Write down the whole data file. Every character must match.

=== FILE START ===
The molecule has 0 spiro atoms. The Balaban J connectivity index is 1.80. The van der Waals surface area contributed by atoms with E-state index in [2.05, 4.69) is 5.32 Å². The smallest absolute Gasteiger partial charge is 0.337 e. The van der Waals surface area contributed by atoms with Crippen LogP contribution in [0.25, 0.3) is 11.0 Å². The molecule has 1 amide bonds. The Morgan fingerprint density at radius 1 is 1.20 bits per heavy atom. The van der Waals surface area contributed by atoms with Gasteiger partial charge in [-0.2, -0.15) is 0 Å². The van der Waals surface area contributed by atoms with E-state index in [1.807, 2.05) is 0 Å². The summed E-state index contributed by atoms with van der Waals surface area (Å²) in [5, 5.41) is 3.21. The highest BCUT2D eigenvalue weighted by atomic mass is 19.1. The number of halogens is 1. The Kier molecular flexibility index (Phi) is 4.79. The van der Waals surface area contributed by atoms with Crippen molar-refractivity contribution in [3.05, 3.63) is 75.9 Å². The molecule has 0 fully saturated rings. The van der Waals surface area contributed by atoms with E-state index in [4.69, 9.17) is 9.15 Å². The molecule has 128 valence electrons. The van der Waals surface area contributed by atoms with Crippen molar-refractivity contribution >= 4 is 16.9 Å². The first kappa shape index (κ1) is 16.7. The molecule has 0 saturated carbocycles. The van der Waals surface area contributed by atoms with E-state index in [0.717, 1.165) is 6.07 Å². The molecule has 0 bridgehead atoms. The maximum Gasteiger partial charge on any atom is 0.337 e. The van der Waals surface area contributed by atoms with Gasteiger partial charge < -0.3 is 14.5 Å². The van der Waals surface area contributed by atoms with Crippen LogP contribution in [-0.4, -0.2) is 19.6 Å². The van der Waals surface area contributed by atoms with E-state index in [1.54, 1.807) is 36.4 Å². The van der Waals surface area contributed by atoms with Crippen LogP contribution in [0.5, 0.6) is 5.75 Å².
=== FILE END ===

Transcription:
The molecule has 0 spiro atoms. The Balaban J connectivity index is 1.80. The van der Waals surface area contributed by atoms with E-state index in [2.05, 4.69) is 5.32 Å². The smallest absolute Gasteiger partial charge is 0.337 e. The van der Waals surface area contributed by atoms with Crippen LogP contribution in [0.25, 0.3) is 11.0 Å². The molecule has 1 amide bonds. The Morgan fingerprint density at radius 1 is 1.20 bits per heavy atom. The van der Waals surface area contributed by atoms with Gasteiger partial charge in [-0.2, -0.15) is 0 Å². The van der Waals surface area contributed by atoms with E-state index in [1.807, 2.05) is 0 Å². The summed E-state index contributed by atoms with van der Waals surface area (Å²) in [5, 5.41) is 3.21. The highest BCUT2D eigenvalue weighted by atomic mass is 19.1. The number of halogens is 1. The Kier molecular flexibility index (Phi) is 4.79. The van der Waals surface area contributed by atoms with Crippen molar-refractivity contribution in [3.05, 3.63) is 75.9 Å². The molecule has 0 fully saturated rings. The van der Waals surface area contributed by atoms with E-state index in [4.69, 9.17) is 9.15 Å². The molecule has 128 valence electrons. The van der Waals surface area contributed by atoms with Crippen molar-refractivity contribution >= 4 is 16.9 Å². The first kappa shape index (κ1) is 16.7. The molecule has 0 saturated carbocycles. The van der Waals surface area contributed by atoms with E-state index in [0.717, 1.165) is 6.07 Å². The molecule has 0 bridgehead atoms. The maximum Gasteiger partial charge on any atom is 0.337 e. The van der Waals surface area contributed by atoms with Gasteiger partial charge < -0.3 is 14.5 Å². The van der Waals surface area contributed by atoms with Crippen LogP contribution in [-0.4, -0.2) is 19.6 Å². The van der Waals surface area contributed by atoms with E-state index in [1.54, 1.807) is 36.4 Å². The van der Waals surface area contributed by atoms with Crippen LogP contribution in [0.5, 0.6) is 5.75 Å².